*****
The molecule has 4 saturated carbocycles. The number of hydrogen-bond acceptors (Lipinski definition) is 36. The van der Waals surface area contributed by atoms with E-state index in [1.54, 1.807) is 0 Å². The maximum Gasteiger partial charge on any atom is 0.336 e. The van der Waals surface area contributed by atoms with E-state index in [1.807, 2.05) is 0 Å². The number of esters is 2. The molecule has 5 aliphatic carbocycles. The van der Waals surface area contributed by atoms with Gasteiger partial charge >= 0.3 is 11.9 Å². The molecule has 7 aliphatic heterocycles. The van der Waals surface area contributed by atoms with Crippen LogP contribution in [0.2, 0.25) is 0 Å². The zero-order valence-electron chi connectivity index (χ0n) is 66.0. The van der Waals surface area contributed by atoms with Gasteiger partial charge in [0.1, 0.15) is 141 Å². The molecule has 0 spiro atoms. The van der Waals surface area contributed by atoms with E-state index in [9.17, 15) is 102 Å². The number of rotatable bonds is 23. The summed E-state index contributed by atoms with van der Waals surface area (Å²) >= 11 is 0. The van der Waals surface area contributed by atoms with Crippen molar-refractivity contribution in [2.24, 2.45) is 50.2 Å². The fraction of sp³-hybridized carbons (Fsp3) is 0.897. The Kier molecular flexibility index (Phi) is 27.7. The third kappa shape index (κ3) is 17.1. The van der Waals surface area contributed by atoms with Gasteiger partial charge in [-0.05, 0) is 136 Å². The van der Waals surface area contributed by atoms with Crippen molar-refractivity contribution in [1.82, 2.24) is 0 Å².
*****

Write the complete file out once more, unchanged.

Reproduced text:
The molecule has 4 saturated carbocycles. The number of hydrogen-bond acceptors (Lipinski definition) is 36. The van der Waals surface area contributed by atoms with E-state index in [1.54, 1.807) is 0 Å². The maximum Gasteiger partial charge on any atom is 0.336 e. The van der Waals surface area contributed by atoms with E-state index in [1.807, 2.05) is 0 Å². The number of esters is 2. The molecule has 5 aliphatic carbocycles. The van der Waals surface area contributed by atoms with Gasteiger partial charge >= 0.3 is 11.9 Å². The molecule has 7 aliphatic heterocycles. The van der Waals surface area contributed by atoms with Crippen LogP contribution in [0.2, 0.25) is 0 Å². The zero-order valence-electron chi connectivity index (χ0n) is 66.0. The van der Waals surface area contributed by atoms with Gasteiger partial charge in [0.1, 0.15) is 141 Å². The molecule has 0 spiro atoms. The van der Waals surface area contributed by atoms with E-state index in [9.17, 15) is 102 Å². The number of rotatable bonds is 23. The summed E-state index contributed by atoms with van der Waals surface area (Å²) >= 11 is 0. The van der Waals surface area contributed by atoms with Crippen molar-refractivity contribution in [2.24, 2.45) is 50.2 Å². The fraction of sp³-hybridized carbons (Fsp3) is 0.897. The Kier molecular flexibility index (Phi) is 27.7. The third kappa shape index (κ3) is 17.1. The van der Waals surface area contributed by atoms with Gasteiger partial charge in [-0.05, 0) is 136 Å². The van der Waals surface area contributed by atoms with Crippen molar-refractivity contribution in [1.82, 2.24) is 0 Å².